Hopefully Mark's stay in Bulls was memora-bull rather than intolera-bull... (see yesterday's post for more background)This morning, Mark's journey along the coastal plain continues: hopefully the NE winds from yesterday will have abated, although the route he takes is more sheltered.
Before we go any further, just a pointer to a new Audio File which has now been posted on the Artemis website: a 20 minute interview with Mark recorded just before he crossed over to the North Island. Click HERE to listen to the interview from BBC Scotland in a pop-up player.
First of all, a visit to Wanganui: the historic River City. Mark will cross the Whanganui River:
Starting high up in the volcanic plateau of the central North Island at Mt Tongariro, the river travels north to Taumaranui before heading south for 260km to Wanganui passing through the native tree and fern clad hills of the Whanganui National Park. The upper reaches of the river, cloaked in dense rainforest, lead to the deeply incised gorges of the middle reaches, where tree ferns and rare native plants cling to the steep riverbanks. This dramatic landscape opens out in the lower reaches of the river to follow rolling framland and open valleys to the costal dunes and cliffs which border the Tasman Sea to the west.
The Whanganui River is of deep spiritual, cultural and historical significance to Whanganui Iwi, who are the tangata whenua (Maori people of this area).
The Whanganui National Park enjoys a dual heritage from nature itself and from 40 generations of River Iwi who have lived there.Panorama of Wanganui by Flickr user Squiggle (Creative Commons)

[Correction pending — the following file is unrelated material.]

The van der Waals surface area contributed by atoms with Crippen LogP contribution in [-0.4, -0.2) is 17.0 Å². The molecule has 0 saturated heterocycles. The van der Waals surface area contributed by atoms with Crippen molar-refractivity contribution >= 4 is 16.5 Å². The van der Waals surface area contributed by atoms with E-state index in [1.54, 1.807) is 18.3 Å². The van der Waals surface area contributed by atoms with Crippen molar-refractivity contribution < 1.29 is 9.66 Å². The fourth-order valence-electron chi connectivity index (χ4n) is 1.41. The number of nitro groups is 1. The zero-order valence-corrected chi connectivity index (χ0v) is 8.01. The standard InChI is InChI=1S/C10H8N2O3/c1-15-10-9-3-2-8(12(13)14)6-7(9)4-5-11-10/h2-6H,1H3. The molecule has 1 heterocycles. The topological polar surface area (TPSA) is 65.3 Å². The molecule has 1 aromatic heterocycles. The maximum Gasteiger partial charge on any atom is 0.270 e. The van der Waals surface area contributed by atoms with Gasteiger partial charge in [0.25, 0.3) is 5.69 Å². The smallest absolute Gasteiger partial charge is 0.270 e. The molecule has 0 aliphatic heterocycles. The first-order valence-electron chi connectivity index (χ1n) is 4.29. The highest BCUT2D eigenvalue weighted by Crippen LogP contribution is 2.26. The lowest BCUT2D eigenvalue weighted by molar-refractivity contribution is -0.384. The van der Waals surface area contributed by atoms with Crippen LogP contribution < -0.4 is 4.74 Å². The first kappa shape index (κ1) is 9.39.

Wanganui apparently means 'big bay' or 'big harbour' in Maori. There was apparently a recent referendum which showed a preference for spelling the name without the 'h'....
Mark will probably have noticed the prominent war memorial tower on Durie Hill.
The road enters the Taranaki region: "like no other" according to its website, and named after Mount Taranaki or Mount Egmont.Mount Egmont / Mount Taranaki is the second highest mountain on the North Island at 2518 metres. It is a near perfect symmetrical cone: a strato volcano (obviously) which last erupted in the 18th Century (1755). It was another one of those 'discoveries' of Captain James Cook... The resemblance of the mountain to Mt. Fuji in Japan, has been noted by many, and led to the mountain being a location for the filming of the Tom Cruise movie "The Last Samurai".
People living in the area have some cause for concern, as there are suggestions that the volcano is likely to erupt within the next 50 years. Eruptions are apparently similar to those of the famous Mt. St. Helens eruption of 1980 beloved of many geography teachers...
The New Zealand MAF (Ministry of Agriculture) has published a detailed illustrated analysis of possible impacts of future volcanic eruption.
The GEONET website has a range of real-time monitoring information which is attractively organised.
All New Zealand volcanoes are placed on an alert level from 0 to 5